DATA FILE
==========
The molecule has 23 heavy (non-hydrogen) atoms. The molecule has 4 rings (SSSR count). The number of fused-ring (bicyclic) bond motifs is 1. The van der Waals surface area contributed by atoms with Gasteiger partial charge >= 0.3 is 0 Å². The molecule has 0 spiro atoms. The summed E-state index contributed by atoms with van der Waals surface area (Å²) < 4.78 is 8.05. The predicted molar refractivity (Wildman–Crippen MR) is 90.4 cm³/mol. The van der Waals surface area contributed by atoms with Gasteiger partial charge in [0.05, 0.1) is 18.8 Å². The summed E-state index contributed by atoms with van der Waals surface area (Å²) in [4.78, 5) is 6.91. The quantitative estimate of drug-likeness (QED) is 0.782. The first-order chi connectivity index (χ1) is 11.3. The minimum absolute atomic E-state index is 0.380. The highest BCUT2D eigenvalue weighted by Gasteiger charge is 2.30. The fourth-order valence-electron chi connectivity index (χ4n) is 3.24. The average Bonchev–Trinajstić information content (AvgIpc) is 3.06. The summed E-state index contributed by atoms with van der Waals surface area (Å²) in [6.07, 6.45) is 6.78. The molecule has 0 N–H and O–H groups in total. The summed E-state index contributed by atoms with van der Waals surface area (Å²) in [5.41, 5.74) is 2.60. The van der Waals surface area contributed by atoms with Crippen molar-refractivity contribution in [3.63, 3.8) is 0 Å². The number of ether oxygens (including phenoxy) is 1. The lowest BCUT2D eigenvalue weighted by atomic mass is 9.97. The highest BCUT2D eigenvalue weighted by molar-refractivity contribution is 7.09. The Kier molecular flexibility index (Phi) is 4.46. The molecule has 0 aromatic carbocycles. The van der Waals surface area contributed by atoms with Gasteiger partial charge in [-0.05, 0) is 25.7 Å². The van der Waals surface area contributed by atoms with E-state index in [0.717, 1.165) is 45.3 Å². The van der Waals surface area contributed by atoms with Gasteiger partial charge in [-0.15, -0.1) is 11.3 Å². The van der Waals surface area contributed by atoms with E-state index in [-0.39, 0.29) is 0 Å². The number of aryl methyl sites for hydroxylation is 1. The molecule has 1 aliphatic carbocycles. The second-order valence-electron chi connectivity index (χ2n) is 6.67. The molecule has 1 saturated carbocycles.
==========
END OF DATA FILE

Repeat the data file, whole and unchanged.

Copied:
The molecule has 23 heavy (non-hydrogen) atoms. The molecule has 4 rings (SSSR count). The number of fused-ring (bicyclic) bond motifs is 1. The van der Waals surface area contributed by atoms with Gasteiger partial charge >= 0.3 is 0 Å². The molecule has 0 spiro atoms. The summed E-state index contributed by atoms with van der Waals surface area (Å²) < 4.78 is 8.05. The predicted molar refractivity (Wildman–Crippen MR) is 90.4 cm³/mol. The van der Waals surface area contributed by atoms with Gasteiger partial charge in [0.05, 0.1) is 18.8 Å². The summed E-state index contributed by atoms with van der Waals surface area (Å²) in [4.78, 5) is 6.91. The quantitative estimate of drug-likeness (QED) is 0.782. The first-order chi connectivity index (χ1) is 11.3. The minimum absolute atomic E-state index is 0.380. The highest BCUT2D eigenvalue weighted by Gasteiger charge is 2.30. The fourth-order valence-electron chi connectivity index (χ4n) is 3.24. The average Bonchev–Trinajstić information content (AvgIpc) is 3.06. The summed E-state index contributed by atoms with van der Waals surface area (Å²) in [6.07, 6.45) is 6.78. The molecule has 0 N–H and O–H groups in total. The summed E-state index contributed by atoms with van der Waals surface area (Å²) in [5.41, 5.74) is 2.60. The van der Waals surface area contributed by atoms with Crippen molar-refractivity contribution in [3.63, 3.8) is 0 Å². The number of ether oxygens (including phenoxy) is 1. The lowest BCUT2D eigenvalue weighted by atomic mass is 9.97. The highest BCUT2D eigenvalue weighted by molar-refractivity contribution is 7.09. The Kier molecular flexibility index (Phi) is 4.46. The molecule has 0 aromatic carbocycles. The van der Waals surface area contributed by atoms with Gasteiger partial charge in [-0.05, 0) is 25.7 Å². The van der Waals surface area contributed by atoms with E-state index in [0.717, 1.165) is 45.3 Å². The van der Waals surface area contributed by atoms with Gasteiger partial charge in [-0.15, -0.1) is 11.3 Å². The van der Waals surface area contributed by atoms with E-state index in [-0.39, 0.29) is 0 Å². The number of aryl methyl sites for hydroxylation is 1. The molecule has 1 aliphatic carbocycles. The second-order valence-electron chi connectivity index (χ2n) is 6.67. The molecule has 1 saturated carbocycles.